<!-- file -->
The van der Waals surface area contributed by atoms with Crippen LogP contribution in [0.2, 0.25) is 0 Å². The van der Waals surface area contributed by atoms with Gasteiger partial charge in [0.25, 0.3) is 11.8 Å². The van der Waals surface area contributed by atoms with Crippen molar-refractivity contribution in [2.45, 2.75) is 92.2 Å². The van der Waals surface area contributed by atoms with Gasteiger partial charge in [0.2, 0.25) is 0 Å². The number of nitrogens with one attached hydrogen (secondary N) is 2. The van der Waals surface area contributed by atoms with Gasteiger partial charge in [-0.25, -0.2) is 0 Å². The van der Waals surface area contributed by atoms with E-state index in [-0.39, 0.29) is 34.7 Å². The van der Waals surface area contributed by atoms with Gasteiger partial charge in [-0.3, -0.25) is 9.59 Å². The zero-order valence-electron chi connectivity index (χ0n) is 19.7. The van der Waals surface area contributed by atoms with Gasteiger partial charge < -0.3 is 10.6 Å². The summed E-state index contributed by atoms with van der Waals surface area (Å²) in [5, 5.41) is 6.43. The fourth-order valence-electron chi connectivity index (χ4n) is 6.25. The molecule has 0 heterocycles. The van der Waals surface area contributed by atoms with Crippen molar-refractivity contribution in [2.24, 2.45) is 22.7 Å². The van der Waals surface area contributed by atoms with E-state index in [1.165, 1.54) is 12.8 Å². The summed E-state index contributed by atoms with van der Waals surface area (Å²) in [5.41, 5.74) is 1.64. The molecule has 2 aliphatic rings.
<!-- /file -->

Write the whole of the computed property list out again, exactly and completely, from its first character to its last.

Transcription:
The van der Waals surface area contributed by atoms with Crippen LogP contribution in [0.2, 0.25) is 0 Å². The van der Waals surface area contributed by atoms with Gasteiger partial charge in [0.25, 0.3) is 11.8 Å². The van der Waals surface area contributed by atoms with Crippen molar-refractivity contribution in [2.45, 2.75) is 92.2 Å². The van der Waals surface area contributed by atoms with Gasteiger partial charge in [0.2, 0.25) is 0 Å². The number of nitrogens with one attached hydrogen (secondary N) is 2. The van der Waals surface area contributed by atoms with Gasteiger partial charge in [-0.25, -0.2) is 0 Å². The van der Waals surface area contributed by atoms with E-state index in [-0.39, 0.29) is 34.7 Å². The van der Waals surface area contributed by atoms with Gasteiger partial charge in [-0.3, -0.25) is 9.59 Å². The zero-order valence-electron chi connectivity index (χ0n) is 19.7. The van der Waals surface area contributed by atoms with Gasteiger partial charge < -0.3 is 10.6 Å². The summed E-state index contributed by atoms with van der Waals surface area (Å²) in [5, 5.41) is 6.43. The fourth-order valence-electron chi connectivity index (χ4n) is 6.25. The molecule has 0 heterocycles. The van der Waals surface area contributed by atoms with Crippen molar-refractivity contribution in [2.24, 2.45) is 22.7 Å². The van der Waals surface area contributed by atoms with E-state index in [1.165, 1.54) is 12.8 Å². The summed E-state index contributed by atoms with van der Waals surface area (Å²) in [5.41, 5.74) is 1.64. The molecule has 2 aliphatic rings.